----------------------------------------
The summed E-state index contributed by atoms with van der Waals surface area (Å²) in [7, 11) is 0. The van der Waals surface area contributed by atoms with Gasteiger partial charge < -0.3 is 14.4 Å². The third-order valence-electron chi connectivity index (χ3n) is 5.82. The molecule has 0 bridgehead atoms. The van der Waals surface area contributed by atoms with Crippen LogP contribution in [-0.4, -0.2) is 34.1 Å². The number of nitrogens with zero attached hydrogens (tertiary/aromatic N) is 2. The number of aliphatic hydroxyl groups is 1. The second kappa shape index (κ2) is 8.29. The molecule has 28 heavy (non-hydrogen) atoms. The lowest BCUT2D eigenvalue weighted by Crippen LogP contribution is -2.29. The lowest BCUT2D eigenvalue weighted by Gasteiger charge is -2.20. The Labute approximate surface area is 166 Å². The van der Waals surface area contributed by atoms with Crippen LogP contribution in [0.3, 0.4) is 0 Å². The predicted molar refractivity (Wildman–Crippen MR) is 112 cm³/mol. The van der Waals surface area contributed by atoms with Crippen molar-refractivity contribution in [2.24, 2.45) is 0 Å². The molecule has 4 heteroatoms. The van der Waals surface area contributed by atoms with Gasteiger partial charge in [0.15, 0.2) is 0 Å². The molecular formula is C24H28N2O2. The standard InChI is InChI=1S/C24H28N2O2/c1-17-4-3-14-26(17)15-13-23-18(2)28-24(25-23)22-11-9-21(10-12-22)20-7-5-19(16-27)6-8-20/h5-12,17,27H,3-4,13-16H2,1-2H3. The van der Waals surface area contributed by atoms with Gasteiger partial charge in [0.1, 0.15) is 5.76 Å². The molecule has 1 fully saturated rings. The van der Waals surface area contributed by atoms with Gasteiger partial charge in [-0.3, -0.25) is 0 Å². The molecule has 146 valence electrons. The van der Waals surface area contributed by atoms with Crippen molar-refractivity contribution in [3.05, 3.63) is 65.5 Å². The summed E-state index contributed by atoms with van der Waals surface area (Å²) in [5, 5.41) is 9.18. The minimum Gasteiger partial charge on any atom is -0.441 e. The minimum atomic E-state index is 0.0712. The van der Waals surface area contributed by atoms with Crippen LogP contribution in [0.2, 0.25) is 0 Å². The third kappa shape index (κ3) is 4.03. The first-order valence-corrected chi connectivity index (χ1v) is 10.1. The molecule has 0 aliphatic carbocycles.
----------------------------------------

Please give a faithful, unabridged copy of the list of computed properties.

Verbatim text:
The summed E-state index contributed by atoms with van der Waals surface area (Å²) in [7, 11) is 0. The van der Waals surface area contributed by atoms with Gasteiger partial charge < -0.3 is 14.4 Å². The third-order valence-electron chi connectivity index (χ3n) is 5.82. The molecule has 0 bridgehead atoms. The van der Waals surface area contributed by atoms with Crippen LogP contribution in [-0.4, -0.2) is 34.1 Å². The number of nitrogens with zero attached hydrogens (tertiary/aromatic N) is 2. The number of aliphatic hydroxyl groups is 1. The second kappa shape index (κ2) is 8.29. The molecule has 28 heavy (non-hydrogen) atoms. The lowest BCUT2D eigenvalue weighted by Crippen LogP contribution is -2.29. The lowest BCUT2D eigenvalue weighted by Gasteiger charge is -2.20. The Labute approximate surface area is 166 Å². The van der Waals surface area contributed by atoms with Crippen LogP contribution in [0.3, 0.4) is 0 Å². The predicted molar refractivity (Wildman–Crippen MR) is 112 cm³/mol. The van der Waals surface area contributed by atoms with Crippen molar-refractivity contribution in [2.24, 2.45) is 0 Å². The molecule has 4 heteroatoms. The van der Waals surface area contributed by atoms with Gasteiger partial charge in [0.15, 0.2) is 0 Å². The molecular formula is C24H28N2O2. The standard InChI is InChI=1S/C24H28N2O2/c1-17-4-3-14-26(17)15-13-23-18(2)28-24(25-23)22-11-9-21(10-12-22)20-7-5-19(16-27)6-8-20/h5-12,17,27H,3-4,13-16H2,1-2H3. The van der Waals surface area contributed by atoms with Gasteiger partial charge in [0.1, 0.15) is 5.76 Å². The molecule has 1 fully saturated rings. The van der Waals surface area contributed by atoms with Gasteiger partial charge in [-0.3, -0.25) is 0 Å². The molecule has 146 valence electrons. The van der Waals surface area contributed by atoms with Crippen molar-refractivity contribution in [3.05, 3.63) is 65.5 Å². The summed E-state index contributed by atoms with van der Waals surface area (Å²) in [5, 5.41) is 9.18. The minimum Gasteiger partial charge on any atom is -0.441 e. The minimum atomic E-state index is 0.0712. The van der Waals surface area contributed by atoms with Crippen LogP contribution in [0.2, 0.25) is 0 Å². The third kappa shape index (κ3) is 4.03. The first-order valence-corrected chi connectivity index (χ1v) is 10.1. The molecule has 0 aliphatic carbocycles.